Even if you feel your work does not require Building Regulation approval it is always better to ask.
To find out what building work must be notified to a local authority or carried out by a registered installer, visit Gov.uk.
We have implemented some changes to the way Building Control applications are submitted online.
There are three types of Building Regulation applications:
New Building Control applications can be made online via:
When applying using these services you should not submit any payments. Fees should be paid direct to us once you receive your online application reference. See How to pay Building Regulations fees and charges for further information.
To view and amend an existing online application, you must login to the portal that you used to submit the application.
The current VAT rate is calculated at 20%. These are detailed on the appropriate application page.
The charges for Building Control functions are set by the Council under the Building Control Charges Regulations. The charges, formulated under the Charges Scheme, are reviewed annually and can be changed at any time by the Council.
Where a charge is paid but work does not proceed, any request for a refund will be considered on the basis of costs incurred by the Council subject to a minimum administration charge of £50.00.
If the work has not commenced within three years of the deposit of the plans, the Council may, by notice under Section 32 of the Building Act 1984, declare the plans to be of no effect.
If you still wish to proceed with this work a new application will have to be submitted. This application will have to be to the standards applicable at the time of deposit and will require a further fee.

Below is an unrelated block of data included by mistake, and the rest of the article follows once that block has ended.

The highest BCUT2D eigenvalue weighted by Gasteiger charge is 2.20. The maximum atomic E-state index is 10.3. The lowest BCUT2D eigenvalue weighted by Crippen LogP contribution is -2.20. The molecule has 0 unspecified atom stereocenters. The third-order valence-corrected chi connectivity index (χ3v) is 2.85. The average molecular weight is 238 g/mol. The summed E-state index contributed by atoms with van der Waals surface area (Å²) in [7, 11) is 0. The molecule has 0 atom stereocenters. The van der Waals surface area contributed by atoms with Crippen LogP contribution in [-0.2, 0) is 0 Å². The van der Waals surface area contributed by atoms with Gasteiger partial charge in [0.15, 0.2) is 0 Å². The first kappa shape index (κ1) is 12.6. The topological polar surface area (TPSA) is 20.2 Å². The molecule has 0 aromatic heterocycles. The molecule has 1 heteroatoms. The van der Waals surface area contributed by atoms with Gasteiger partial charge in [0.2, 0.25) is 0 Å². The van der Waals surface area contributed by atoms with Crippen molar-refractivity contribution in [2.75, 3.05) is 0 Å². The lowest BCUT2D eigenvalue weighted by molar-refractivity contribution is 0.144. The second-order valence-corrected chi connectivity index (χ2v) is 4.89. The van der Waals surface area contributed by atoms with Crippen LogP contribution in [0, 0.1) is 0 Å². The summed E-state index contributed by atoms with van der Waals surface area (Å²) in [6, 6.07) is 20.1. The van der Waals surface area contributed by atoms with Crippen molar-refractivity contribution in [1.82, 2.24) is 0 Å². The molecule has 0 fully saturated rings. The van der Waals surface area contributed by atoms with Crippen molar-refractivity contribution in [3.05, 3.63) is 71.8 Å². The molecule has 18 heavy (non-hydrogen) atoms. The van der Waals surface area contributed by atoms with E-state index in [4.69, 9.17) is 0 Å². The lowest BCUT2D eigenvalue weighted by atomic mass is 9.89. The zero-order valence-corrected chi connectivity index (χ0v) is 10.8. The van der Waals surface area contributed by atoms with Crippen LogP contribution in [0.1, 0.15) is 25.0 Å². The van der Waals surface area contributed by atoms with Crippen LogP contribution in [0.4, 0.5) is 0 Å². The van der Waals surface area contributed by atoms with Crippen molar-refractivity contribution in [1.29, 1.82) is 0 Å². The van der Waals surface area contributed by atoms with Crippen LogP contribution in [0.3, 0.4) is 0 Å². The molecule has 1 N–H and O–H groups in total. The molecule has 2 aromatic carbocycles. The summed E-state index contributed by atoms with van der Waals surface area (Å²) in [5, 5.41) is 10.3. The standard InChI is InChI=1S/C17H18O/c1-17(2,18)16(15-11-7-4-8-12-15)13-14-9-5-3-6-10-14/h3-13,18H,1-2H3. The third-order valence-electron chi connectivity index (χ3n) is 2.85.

Approved Inspectors are the private sector alternative to Local Authority Building Control. If you decide to use the services of an Approved Inspector instead of the Council’s Building Control service, then an Initial Notice must be submitted by the Approved Inspector to the Council before work commences on site.
The Council do not supervise the building work on site at any stage, nor do the Council produce any documentation to confirm the work has been commenced or completed on site.
The Council are usually notified of the commencement and completion dates for the works for historic purposes, and if you do require documentation then you are required to contact the Approved Inspector directly.
You cannot get a Completion Certificate until your works have been signed off by the Building Surveyor.
Many people don't realise you need to get a final inspection to 'complete' works. You cannot complete the sale of your house without proof of a Completion Certificate for any works carried out on a property.
Updated: 21 June 2017